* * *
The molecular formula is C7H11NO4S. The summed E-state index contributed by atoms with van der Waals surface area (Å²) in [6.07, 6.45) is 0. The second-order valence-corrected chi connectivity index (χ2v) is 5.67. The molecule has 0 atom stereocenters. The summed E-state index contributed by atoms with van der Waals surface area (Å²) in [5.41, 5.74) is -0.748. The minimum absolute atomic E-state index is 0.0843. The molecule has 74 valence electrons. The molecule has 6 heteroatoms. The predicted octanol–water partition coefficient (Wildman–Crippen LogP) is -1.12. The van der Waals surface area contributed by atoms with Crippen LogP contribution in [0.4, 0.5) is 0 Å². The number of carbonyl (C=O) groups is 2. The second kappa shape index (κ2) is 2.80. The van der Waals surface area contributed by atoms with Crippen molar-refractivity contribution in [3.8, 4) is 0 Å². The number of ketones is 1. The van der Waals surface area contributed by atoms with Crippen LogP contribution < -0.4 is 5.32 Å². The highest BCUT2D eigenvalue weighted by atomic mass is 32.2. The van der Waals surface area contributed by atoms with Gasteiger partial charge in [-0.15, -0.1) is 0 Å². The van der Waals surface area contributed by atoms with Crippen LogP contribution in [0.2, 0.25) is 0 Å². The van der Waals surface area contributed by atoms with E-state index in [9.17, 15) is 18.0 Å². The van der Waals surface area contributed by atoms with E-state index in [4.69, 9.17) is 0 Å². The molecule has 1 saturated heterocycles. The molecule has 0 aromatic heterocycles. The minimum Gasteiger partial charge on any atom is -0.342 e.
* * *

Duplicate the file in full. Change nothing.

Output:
The molecular formula is C7H11NO4S. The summed E-state index contributed by atoms with van der Waals surface area (Å²) in [6.07, 6.45) is 0. The second-order valence-corrected chi connectivity index (χ2v) is 5.67. The molecule has 0 atom stereocenters. The summed E-state index contributed by atoms with van der Waals surface area (Å²) in [5.41, 5.74) is -0.748. The minimum absolute atomic E-state index is 0.0843. The molecule has 74 valence electrons. The molecule has 6 heteroatoms. The predicted octanol–water partition coefficient (Wildman–Crippen LogP) is -1.12. The van der Waals surface area contributed by atoms with Crippen LogP contribution in [0.4, 0.5) is 0 Å². The number of carbonyl (C=O) groups is 2. The second kappa shape index (κ2) is 2.80. The van der Waals surface area contributed by atoms with Crippen molar-refractivity contribution in [3.8, 4) is 0 Å². The number of ketones is 1. The van der Waals surface area contributed by atoms with Crippen LogP contribution < -0.4 is 5.32 Å². The highest BCUT2D eigenvalue weighted by atomic mass is 32.2. The van der Waals surface area contributed by atoms with Gasteiger partial charge in [-0.15, -0.1) is 0 Å². The van der Waals surface area contributed by atoms with Crippen LogP contribution in [0.2, 0.25) is 0 Å². The van der Waals surface area contributed by atoms with E-state index in [9.17, 15) is 18.0 Å². The van der Waals surface area contributed by atoms with E-state index in [4.69, 9.17) is 0 Å². The molecule has 1 saturated heterocycles. The molecule has 0 aromatic heterocycles. The minimum Gasteiger partial charge on any atom is -0.342 e.